We Shouldn’t Censor History

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Source: National Post

By Barbara Kay

This text is a classic work of art that shouldn’t be altered.

A newly-released version of The Adventures of Huckleberry Finn by Mark Twain will substitute the word “slave” for “nigger.” The Full Comment weekly forum deals with the issue, with two of us (Kay, Gurney) in full-throated revulsion against the idea and one (McParland) arguing for its innocence.

This is by no means the first time such a revisionist approach to the American classic has come up. The Adventures of Huckleberry Finn has been the leading target of left-wing censors since the 1950s. Some publishers have in the past substituted the word “slave,” others the word “servant” or “hand.”

When we start tampering with literature, or with any art form of the past, for reasons of political correctness, we are on dangerous ground. In her 2004 book, The Language Police: How pressure groups restrict what students learn, Diane Ravitch, assistant secretary in the U.S. Department of Education under president George H.W. Bush, illustrates the absurdities that result when educators put the sensitivities of readers above literary merit.

In her research on the politics of education, Ravitch found “an elaborate, well-established protocol of beneficent censorship, quietly endorsed and broadly implemented by textbook publishers, testing agencies… and the federal government.” Educational materials are heavily screened to protect children from anything controversial or “offensive.”

Here are some of the words and themes that “bias review” panels have banned from textbooks and reading lists in the U.S.:

  • A story in which peanuts are described as “a healthy snack,” because some students have an allergy to them;
  • A passage using the words “African slave” was excised, because the “correct” usage is “enslaved African”;
  • A passage about patchwork quilting by women in a historical narrative of the western frontier was rejected because it stereotyped women as “soft” and “submissive”;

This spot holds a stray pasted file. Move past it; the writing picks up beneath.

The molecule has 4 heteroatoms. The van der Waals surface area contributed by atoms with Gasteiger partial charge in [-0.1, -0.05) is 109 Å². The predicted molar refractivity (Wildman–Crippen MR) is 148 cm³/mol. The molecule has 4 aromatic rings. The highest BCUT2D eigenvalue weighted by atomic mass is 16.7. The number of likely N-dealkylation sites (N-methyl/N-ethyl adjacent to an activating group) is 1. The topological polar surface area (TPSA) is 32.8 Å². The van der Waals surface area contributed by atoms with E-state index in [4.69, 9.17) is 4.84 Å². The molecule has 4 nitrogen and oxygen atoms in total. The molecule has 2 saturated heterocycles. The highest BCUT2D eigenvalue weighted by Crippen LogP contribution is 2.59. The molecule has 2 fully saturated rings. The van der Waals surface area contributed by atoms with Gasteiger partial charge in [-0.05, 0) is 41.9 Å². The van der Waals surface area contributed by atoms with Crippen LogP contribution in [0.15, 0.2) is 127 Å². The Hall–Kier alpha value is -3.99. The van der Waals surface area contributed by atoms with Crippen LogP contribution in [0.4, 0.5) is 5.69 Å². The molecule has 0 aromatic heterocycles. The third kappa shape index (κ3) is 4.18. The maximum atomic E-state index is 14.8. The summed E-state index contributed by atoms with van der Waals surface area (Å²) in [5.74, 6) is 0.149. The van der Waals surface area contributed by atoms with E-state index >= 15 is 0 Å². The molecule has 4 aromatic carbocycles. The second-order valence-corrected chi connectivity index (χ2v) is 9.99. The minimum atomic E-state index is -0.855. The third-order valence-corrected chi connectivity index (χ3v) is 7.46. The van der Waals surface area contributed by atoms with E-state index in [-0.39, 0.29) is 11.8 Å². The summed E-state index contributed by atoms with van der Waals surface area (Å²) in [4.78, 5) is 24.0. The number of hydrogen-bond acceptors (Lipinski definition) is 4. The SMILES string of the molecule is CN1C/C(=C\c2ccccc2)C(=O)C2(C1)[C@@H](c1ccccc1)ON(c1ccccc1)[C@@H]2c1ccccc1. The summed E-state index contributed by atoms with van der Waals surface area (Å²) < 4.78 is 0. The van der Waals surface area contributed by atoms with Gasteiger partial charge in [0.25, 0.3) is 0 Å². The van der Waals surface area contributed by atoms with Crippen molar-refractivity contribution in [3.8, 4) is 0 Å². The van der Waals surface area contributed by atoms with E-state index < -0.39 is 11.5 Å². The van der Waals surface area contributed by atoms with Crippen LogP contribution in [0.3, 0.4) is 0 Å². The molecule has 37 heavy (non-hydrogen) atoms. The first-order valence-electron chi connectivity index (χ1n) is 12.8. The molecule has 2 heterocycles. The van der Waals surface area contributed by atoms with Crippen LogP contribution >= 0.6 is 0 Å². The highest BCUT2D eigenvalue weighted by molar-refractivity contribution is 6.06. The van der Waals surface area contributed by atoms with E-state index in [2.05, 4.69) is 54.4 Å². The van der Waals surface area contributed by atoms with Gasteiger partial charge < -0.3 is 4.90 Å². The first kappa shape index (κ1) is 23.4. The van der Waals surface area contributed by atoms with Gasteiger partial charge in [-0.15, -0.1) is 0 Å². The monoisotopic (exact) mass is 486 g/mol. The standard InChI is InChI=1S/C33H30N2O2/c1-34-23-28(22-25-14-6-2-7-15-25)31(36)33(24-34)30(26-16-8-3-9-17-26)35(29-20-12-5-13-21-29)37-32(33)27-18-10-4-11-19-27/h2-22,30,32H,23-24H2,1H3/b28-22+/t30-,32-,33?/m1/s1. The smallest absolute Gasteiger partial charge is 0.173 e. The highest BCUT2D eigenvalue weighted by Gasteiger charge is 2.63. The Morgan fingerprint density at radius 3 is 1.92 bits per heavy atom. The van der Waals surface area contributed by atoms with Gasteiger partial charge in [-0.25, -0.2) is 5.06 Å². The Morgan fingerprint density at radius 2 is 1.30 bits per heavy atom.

• An inspiring true story of a heroic blind man who hiked to the top of Mount McKinley was rejected on two grounds: it told readers of the special dangers the blind hiker was vulnerable to, and therefore suggested that blind people are “worse off” than sighted people, and also because it contained “regional bias”: i.e. it favoured students who lived in regions where mountain climbing was familiar;
  • Aesop’s fable, “The Fox and the Crow” was eliminated because of “gender bias” – the crow is female, also vain and foolish;
  • A charming story about a friendly dolphin was rejected for “regional bias” as well, privileging kids who live by the sea;
  • A passage about owls was rejected “because a Native American member of the bias committee said that owls are taboo for the Navajos”;
  • A short biography of Gutzon Borglum, who designed the monument of the presidents at Mount Rushmore, was dropped because Mount Rushmore is offensive to Lakota Indians, for whom Mount Rushmore is a sacred place;
  • A descriptive story about growing up in ancient Egypt was dropped because it referred to the way people actually lived: some in palaces, some as farmers. The bias and sensitive reviewers decided it had an “elitist” tone.

And for my personal favourite, this: One bias and sensitivity committee voted out a story about a rotting stump in the forest that housed insects, birds, plants and animals. On the surface it was environmentally beautiful, because it emphasized the ways in which nature provides for her wards in organic, environmentally friendly ways. However, the story’s writer made a fatal error: He or she referred to the rotting stump as an “apartment house” for the forest creatures it sheltered. In the view of the committee, the analogy demeaned apartment dwellers, and therefore would upset inner-city children, who might think of themselves as insects in a rotting tree stump: “Youngsters who have grown up in a housing project may be distracted by similarities to their own living conditions. An emotional response may be triggered.”

It’s tempting to laugh at such absurdity, but there is nothing funny about censorship or the astonishing irrationality that governs the censoring sensibility. We must not give in to the impulse to sanitize even the supposedly unsayable, if it is part of the historical record.

Twain was not a racist. He opposed racism. And that is why the book must remain as it is. As America’s premier literary critic Lionel Trilling said about Huck’s use of the word “nigger”: “This is the only word for a Negro that a boy like Huck would know in his place and time – that is, an ignorant boy in the South before the Civil War.” The use of offensive words, Trilling said, “is a fact that forms part of our national history, and a national history is not made up of pleasant and creditable things only… it is something to be confronted and dealt with, not evaded or forgotten.”


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